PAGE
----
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Microsoft alums are getting ready to celebrate the 20-year anniversary of the launch of Windows 95.
Microsoft alums are getting ready to celebrate the 20-year anniversary of the launch of Windows 95.

Windows 10 is already shaping up to be a big launch for Microsoft, but it’s always going to be hard to live up to the aura that surrounds one of the biggest days in the company’s history: August 24, 1995.

A group of Microsoft alums are getting together to commemorate the 20-year anniversary of that day. It was when the company released Windows 95 and the world got its first look at the Start Menu — introduced to the tune of the Rolling Stones classic “Start Me Up.”

“Windows 95 – we knew it would be big. Now we know just how big. Let’s celebrate one of the greatest accomplishments in software history,” Brad Silverberg, the former Microsoft executive who led the operating system’s development team way back when, said on the site promoting the event.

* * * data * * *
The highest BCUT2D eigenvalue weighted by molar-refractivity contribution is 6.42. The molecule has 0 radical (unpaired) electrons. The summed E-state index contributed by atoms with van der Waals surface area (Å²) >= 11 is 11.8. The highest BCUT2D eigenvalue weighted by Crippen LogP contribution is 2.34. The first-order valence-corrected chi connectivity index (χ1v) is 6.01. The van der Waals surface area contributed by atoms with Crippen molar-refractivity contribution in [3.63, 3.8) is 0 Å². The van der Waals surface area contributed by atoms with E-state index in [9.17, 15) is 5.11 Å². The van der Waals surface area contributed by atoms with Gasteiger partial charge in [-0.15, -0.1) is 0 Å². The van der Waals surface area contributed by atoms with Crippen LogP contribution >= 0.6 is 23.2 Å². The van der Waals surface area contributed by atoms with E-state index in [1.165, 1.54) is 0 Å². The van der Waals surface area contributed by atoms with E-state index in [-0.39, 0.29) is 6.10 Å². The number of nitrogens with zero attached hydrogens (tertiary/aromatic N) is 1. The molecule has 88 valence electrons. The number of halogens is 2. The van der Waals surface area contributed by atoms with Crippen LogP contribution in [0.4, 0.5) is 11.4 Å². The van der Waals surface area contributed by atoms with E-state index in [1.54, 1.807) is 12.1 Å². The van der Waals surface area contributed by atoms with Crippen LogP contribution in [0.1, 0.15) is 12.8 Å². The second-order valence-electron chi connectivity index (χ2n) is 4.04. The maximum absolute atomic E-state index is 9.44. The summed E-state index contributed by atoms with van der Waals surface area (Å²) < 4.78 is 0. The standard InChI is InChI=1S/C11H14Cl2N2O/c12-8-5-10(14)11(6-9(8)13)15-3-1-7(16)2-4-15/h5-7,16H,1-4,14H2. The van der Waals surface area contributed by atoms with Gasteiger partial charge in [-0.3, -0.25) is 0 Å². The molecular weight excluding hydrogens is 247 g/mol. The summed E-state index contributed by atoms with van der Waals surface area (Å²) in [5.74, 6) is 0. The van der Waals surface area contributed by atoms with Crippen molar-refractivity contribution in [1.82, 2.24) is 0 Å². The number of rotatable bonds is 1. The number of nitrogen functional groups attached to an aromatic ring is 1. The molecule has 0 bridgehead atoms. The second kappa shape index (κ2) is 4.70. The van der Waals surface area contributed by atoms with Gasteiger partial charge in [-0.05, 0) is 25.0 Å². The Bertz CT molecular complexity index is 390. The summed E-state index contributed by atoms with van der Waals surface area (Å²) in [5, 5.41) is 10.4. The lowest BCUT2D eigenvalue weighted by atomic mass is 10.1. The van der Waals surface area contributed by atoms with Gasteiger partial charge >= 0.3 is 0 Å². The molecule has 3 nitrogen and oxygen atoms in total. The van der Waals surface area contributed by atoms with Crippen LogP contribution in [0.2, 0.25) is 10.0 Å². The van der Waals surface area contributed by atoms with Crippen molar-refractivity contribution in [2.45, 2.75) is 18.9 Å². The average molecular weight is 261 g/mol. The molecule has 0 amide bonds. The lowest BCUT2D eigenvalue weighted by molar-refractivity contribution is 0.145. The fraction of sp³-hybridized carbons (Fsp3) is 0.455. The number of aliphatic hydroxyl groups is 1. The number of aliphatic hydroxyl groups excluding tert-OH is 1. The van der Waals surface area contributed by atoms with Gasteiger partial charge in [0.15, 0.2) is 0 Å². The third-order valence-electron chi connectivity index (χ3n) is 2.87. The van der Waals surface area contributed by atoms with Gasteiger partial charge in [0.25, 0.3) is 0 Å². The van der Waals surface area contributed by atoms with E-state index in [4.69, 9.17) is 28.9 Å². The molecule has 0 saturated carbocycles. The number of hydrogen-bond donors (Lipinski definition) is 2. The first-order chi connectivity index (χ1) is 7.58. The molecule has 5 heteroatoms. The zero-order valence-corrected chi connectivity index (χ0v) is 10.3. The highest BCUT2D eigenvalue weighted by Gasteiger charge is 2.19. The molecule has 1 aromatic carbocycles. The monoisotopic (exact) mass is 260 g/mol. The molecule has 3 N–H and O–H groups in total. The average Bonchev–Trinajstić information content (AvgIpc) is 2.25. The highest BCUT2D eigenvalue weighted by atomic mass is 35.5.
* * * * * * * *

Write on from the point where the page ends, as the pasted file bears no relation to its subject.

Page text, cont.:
Windows 95 desktop
Windows 95 desktop

The reunion is being hosted by Microsoft Alumni Network with all-stars like Silverberg, Windows 95 lead architect David D’Souza, former web browser head Brad Chase and former VP of product development John Ludwig.

The event’s Facebook group shows 177 members, including Joe Belfiore, who now heads up the Windows experience for PC, tablets and smartphones and Washington state senator Andy Hill, who was once a Windows manager.

Bill Gates introduces Windows 95 during a launch event in August 1995.
Bill Gates introduces Windows 95 during a launch event in August 1995.

These are the coders who together built some of Microsoft’s most prolific features, from built-in Internet support with the first version Internet Explorer, to the task bar and minimize buttons on each window.

It was the golden era for Microsoft, and Windows 95 was the product launch that took things to even greater heights.

Wired once even called it the “iPhone launch of its day,” with crowds lining up to get their hands on the “biggest transformation yet in desktop computing.”

The reunion party costs $47.50 and is being held in Seattle on Sept. 12.

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